304 • T. C. Elliott Passed several lodges of Indians, from whom we obtained enough of salmon for breakfast. Stopped 31-2 hours in the middle of the day to rest and feed the horses. Friday, May i6th. Very warm, sultry weather. Resumed our journey past 5 o'clock. Left the river and struck into the country, and again fell on the Columbia at the little river^ below the Dalles at 6 o'clock in the evening, where we encamped. The object of taking this route was to avoid the Dalles and chutes, where numbers of Indians are collected at this season, and likewise for a better road, as that along the river is very hilly and stony.^ The road we took was very hilly and stony in places on leaving the river. Afterwards the road lay through a plain, and is good till nearly falling on the river, where it is for a considerable dis- tance woody and some very steep hills. On account of the heat, the horses are a good deal jaded. Saturday, May 17th. . Weather warm and sultry. The Columbia is so high it is impracticable to cross the horses at the entrance of the little river, the usual crossing place; we had, therefore, to seek another place which we found a few miles up the river, and, with a good deal of trouble got the horses across by 11 o'clock, when we moved on about 3 hours, when we encamped in consequence of engaging a guide to take us by another road, as that on the banks of the river, on account of the height of the water, is considered very difficult, if not impassable in places. The road we were to pursue by the interior is said not to occupy 1 Mill Creek.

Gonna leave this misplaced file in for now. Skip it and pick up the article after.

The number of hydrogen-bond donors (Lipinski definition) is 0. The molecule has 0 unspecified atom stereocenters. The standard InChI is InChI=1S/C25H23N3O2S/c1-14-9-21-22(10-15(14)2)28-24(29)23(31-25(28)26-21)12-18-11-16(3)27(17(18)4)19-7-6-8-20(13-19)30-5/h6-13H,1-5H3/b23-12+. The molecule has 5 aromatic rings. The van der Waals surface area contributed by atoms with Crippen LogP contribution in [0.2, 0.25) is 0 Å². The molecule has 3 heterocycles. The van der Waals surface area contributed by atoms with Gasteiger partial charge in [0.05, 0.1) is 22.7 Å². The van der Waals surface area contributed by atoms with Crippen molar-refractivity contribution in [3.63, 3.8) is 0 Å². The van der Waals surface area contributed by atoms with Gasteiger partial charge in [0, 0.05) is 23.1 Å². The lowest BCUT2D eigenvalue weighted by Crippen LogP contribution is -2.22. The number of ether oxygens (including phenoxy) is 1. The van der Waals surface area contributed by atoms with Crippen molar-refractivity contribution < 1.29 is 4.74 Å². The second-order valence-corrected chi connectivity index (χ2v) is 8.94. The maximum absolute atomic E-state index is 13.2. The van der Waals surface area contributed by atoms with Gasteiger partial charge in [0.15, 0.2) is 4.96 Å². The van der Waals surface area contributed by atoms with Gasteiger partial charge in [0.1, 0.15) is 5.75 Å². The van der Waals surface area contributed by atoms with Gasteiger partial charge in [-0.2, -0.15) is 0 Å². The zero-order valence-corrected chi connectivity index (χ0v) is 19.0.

2 The immigrants did the same in later years.----